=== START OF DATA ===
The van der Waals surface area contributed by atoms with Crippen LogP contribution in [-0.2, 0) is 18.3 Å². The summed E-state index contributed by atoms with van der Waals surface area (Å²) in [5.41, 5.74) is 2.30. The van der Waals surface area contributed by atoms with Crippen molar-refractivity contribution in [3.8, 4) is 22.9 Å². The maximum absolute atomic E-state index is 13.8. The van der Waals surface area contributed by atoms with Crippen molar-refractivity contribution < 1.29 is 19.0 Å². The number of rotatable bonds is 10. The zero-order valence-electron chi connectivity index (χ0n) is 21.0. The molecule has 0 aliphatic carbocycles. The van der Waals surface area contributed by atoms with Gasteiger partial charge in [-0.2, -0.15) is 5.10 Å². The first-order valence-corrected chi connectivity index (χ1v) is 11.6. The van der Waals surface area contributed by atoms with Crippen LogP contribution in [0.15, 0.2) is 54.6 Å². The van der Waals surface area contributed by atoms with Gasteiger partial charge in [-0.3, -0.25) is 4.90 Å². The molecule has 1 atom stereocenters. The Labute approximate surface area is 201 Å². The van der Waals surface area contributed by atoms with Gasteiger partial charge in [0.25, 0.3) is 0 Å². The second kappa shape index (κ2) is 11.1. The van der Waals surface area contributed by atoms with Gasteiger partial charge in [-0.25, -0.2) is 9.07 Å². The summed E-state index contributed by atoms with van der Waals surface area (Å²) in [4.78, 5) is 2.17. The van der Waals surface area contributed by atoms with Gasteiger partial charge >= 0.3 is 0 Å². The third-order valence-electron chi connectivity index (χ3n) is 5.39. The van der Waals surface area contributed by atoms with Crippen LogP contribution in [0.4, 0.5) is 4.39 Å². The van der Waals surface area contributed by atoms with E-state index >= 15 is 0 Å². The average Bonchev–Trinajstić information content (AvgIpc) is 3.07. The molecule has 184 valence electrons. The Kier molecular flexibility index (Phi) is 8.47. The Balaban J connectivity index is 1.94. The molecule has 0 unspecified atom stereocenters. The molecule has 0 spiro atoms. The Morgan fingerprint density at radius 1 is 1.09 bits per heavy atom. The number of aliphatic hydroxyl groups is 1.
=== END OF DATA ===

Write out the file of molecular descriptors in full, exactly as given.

The van der Waals surface area contributed by atoms with Crippen LogP contribution in [-0.2, 0) is 18.3 Å². The summed E-state index contributed by atoms with van der Waals surface area (Å²) in [5.41, 5.74) is 2.30. The van der Waals surface area contributed by atoms with Crippen molar-refractivity contribution in [3.8, 4) is 22.9 Å². The maximum absolute atomic E-state index is 13.8. The van der Waals surface area contributed by atoms with Crippen molar-refractivity contribution < 1.29 is 19.0 Å². The number of rotatable bonds is 10. The zero-order valence-electron chi connectivity index (χ0n) is 21.0. The molecule has 0 aliphatic carbocycles. The van der Waals surface area contributed by atoms with Gasteiger partial charge in [-0.2, -0.15) is 5.10 Å². The first-order valence-corrected chi connectivity index (χ1v) is 11.6. The van der Waals surface area contributed by atoms with Crippen LogP contribution in [0.15, 0.2) is 54.6 Å². The van der Waals surface area contributed by atoms with Gasteiger partial charge in [-0.3, -0.25) is 4.90 Å². The molecule has 1 atom stereocenters. The Labute approximate surface area is 201 Å². The van der Waals surface area contributed by atoms with Gasteiger partial charge in [0.25, 0.3) is 0 Å². The second kappa shape index (κ2) is 11.1. The van der Waals surface area contributed by atoms with Gasteiger partial charge in [-0.25, -0.2) is 9.07 Å². The summed E-state index contributed by atoms with van der Waals surface area (Å²) in [4.78, 5) is 2.17. The van der Waals surface area contributed by atoms with Gasteiger partial charge >= 0.3 is 0 Å². The third-order valence-electron chi connectivity index (χ3n) is 5.39. The van der Waals surface area contributed by atoms with Crippen LogP contribution in [0.4, 0.5) is 4.39 Å². The van der Waals surface area contributed by atoms with E-state index >= 15 is 0 Å². The average Bonchev–Trinajstić information content (AvgIpc) is 3.07. The molecule has 184 valence electrons. The Kier molecular flexibility index (Phi) is 8.47. The Balaban J connectivity index is 1.94. The molecule has 0 unspecified atom stereocenters. The molecule has 0 spiro atoms. The Morgan fingerprint density at radius 1 is 1.09 bits per heavy atom. The number of aliphatic hydroxyl groups is 1.